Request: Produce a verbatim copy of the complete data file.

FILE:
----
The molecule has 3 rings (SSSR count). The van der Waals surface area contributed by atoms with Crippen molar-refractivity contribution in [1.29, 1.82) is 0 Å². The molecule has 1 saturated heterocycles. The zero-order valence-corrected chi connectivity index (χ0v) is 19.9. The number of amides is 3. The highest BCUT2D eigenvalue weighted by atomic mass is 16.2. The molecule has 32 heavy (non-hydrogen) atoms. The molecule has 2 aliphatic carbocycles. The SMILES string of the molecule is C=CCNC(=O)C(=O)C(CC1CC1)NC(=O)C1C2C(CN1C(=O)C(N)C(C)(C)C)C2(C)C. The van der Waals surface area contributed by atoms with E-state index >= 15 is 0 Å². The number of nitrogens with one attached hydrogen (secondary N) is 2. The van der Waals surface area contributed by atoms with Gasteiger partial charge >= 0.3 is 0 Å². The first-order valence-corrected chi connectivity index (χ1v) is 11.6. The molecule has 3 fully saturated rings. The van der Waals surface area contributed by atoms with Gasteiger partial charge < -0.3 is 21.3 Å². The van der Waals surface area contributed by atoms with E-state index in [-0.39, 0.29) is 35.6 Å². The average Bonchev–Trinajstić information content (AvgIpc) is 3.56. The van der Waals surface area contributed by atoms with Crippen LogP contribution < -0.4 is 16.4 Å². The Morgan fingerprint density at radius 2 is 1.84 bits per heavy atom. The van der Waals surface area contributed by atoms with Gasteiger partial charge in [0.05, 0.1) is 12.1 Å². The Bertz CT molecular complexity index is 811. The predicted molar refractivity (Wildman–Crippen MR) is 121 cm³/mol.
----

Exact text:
The molecule has 3 rings (SSSR count). The van der Waals surface area contributed by atoms with Crippen molar-refractivity contribution in [1.29, 1.82) is 0 Å². The molecule has 1 saturated heterocycles. The zero-order valence-corrected chi connectivity index (χ0v) is 19.9. The number of amides is 3. The highest BCUT2D eigenvalue weighted by atomic mass is 16.2. The molecule has 32 heavy (non-hydrogen) atoms. The molecule has 2 aliphatic carbocycles. The SMILES string of the molecule is C=CCNC(=O)C(=O)C(CC1CC1)NC(=O)C1C2C(CN1C(=O)C(N)C(C)(C)C)C2(C)C. The van der Waals surface area contributed by atoms with E-state index >= 15 is 0 Å². The number of nitrogens with one attached hydrogen (secondary N) is 2. The van der Waals surface area contributed by atoms with Gasteiger partial charge >= 0.3 is 0 Å². The first-order valence-corrected chi connectivity index (χ1v) is 11.6. The molecule has 3 fully saturated rings. The van der Waals surface area contributed by atoms with Gasteiger partial charge < -0.3 is 21.3 Å². The van der Waals surface area contributed by atoms with E-state index in [-0.39, 0.29) is 35.6 Å². The average Bonchev–Trinajstić information content (AvgIpc) is 3.56. The van der Waals surface area contributed by atoms with Crippen LogP contribution < -0.4 is 16.4 Å². The Morgan fingerprint density at radius 2 is 1.84 bits per heavy atom. The van der Waals surface area contributed by atoms with Gasteiger partial charge in [0.05, 0.1) is 12.1 Å². The Bertz CT molecular complexity index is 811. The predicted molar refractivity (Wildman–Crippen MR) is 121 cm³/mol.